ture on the first day of the biennial ses
Senate bill 21, the world't fair bill,
with the veto message, was made the
special order for next Monday at 1 :30 p.
The speaker rose to a question of pri
vilege In regard to certain charges on
his course in the passage of house bill
No. 1, for a fute factory.
TUIBD BtADINOOr HOC6B BILLS.
Paxton To amend the code as to
trials in equity; passed.
Nickell Relating to killing game out
of season ; passed.
. Tbe house concurred in senate amend
ments to the boute pilotage bill, provid
ing that a majority of the commissioner!
shall reside at Astoria.
Myers To enable port of Portland to
lery a special tax ; possed.
Maloney Relating to sheriff's fee! for
collecting taxes in certain counties;
Cross Fixing salaries of county
Campbell Columbia river pilotage;
Myers For tbe protection, of game ;
Woodard introduced a resolution rec
ommending the employment of convicts
on public roads, etc. , laid on tbe table.
Watar sUrack at tha Depth af BOO Feat
aa tha Colorado DaaeM.
We learn from T. B. Wilkinson, agent
ot the Southern Pacific railroad at this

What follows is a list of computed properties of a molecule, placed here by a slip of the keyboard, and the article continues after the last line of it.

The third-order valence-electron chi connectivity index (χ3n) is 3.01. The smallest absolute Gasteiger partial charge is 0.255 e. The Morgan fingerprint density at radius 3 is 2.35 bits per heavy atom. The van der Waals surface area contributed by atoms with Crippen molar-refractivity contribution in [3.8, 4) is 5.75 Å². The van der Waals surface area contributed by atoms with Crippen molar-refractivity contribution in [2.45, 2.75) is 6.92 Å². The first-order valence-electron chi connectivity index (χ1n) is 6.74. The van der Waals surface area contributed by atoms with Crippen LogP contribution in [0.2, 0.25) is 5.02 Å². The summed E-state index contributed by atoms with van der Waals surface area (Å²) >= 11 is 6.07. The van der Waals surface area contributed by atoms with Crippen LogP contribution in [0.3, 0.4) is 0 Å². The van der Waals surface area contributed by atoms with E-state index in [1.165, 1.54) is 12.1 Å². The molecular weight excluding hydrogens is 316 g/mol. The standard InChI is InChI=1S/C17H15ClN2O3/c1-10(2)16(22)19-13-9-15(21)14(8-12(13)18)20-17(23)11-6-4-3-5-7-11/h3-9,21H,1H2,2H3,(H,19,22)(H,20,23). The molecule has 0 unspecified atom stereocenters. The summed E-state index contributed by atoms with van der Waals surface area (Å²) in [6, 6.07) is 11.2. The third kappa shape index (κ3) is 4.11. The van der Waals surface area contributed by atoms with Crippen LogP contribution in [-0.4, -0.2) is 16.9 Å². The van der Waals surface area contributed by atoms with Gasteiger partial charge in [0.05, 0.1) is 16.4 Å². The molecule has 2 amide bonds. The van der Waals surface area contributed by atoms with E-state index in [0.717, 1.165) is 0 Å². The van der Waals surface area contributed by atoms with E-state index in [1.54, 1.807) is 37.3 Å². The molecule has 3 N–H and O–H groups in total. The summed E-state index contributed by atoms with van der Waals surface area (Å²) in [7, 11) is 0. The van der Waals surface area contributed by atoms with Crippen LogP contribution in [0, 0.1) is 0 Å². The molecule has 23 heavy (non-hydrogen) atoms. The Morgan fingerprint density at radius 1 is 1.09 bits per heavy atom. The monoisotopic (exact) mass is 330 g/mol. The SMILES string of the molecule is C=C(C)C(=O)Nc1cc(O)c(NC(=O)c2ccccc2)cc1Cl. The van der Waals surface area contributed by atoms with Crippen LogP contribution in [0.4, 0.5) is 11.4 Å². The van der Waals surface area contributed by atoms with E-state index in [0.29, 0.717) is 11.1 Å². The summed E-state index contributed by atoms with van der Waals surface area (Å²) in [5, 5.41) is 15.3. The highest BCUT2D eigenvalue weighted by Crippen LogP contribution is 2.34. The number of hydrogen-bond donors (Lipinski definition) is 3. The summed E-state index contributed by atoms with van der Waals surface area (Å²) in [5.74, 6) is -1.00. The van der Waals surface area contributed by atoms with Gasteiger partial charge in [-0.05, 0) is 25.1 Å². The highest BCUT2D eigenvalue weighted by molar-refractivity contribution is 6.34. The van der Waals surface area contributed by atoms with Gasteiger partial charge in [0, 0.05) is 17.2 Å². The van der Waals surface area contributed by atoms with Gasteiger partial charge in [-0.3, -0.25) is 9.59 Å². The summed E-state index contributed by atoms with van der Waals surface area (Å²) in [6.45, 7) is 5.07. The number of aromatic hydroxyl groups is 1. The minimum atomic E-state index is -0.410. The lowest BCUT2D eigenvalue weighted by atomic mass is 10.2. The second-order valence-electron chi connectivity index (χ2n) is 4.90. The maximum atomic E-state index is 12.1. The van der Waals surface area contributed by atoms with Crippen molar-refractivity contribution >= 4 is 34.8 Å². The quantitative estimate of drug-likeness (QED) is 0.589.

place, tayt the Yuma (A. T.) Sentinel,
that success hat at last crowned the ef
forts of the company to obtain artesian
water on tbe desert. On Tneeday last,
when the great well at Walker's station,
106 milet wett of Yuma, had reached a
depth of 500 feet, a bountiful stream of
excellent water wat ttruck, which in
stantly rose four feet above the surface
and ran off down the desert as freely as
if it had always done so. Such was the
flow of water that the company was
obliged at once to protect lis road bed
from being washed away. Passengers
passing by yesterday and the day before
say that the stream filled a good-sized
irrigation ditch. The water it clear,
cold and excellent for drinking and cook-
Engineer W. B. Story, jr., and other
officials of the company consider this aa
one of the most promising and valuable
discoveries of the company for years, as
it settles the question as to securing
artesian water irrigation and other pur
poses on the great desert adjacent to In-
dio and Salton. It also confirms the
opinion of a gentleman who wat in
Yuma two yeart ago, who had been con
nected with the artesian well system of
the English government in India for
thirteen years, and who said:
"I im confident that an abundant
supply of artesian water can be had at
almost any point In the Salton desert or
In the section lying adjacent to Yuma,
and you will not have to bore 1,000 feet
to get it."
The Walters well la eight feet In dia
meter, and the water rises from three to
four feet above the surface. The com
pany will not prosecute the work on its
proposed wells in other sections. If it
proves that good water can be had in
other sections of the desert, it will put
tlua ditch and canal builders on their
mettle to compete with this supply of
water for irrigation purposes.
Cholera Uerms KerWlrylnf.
IjMDOif, Feb. 12. From St. Peters
burg comes the news that ten persons
have died of cholera. With the ccssa
tion of frost the Marseilles people are
trying hard to cover np their deud and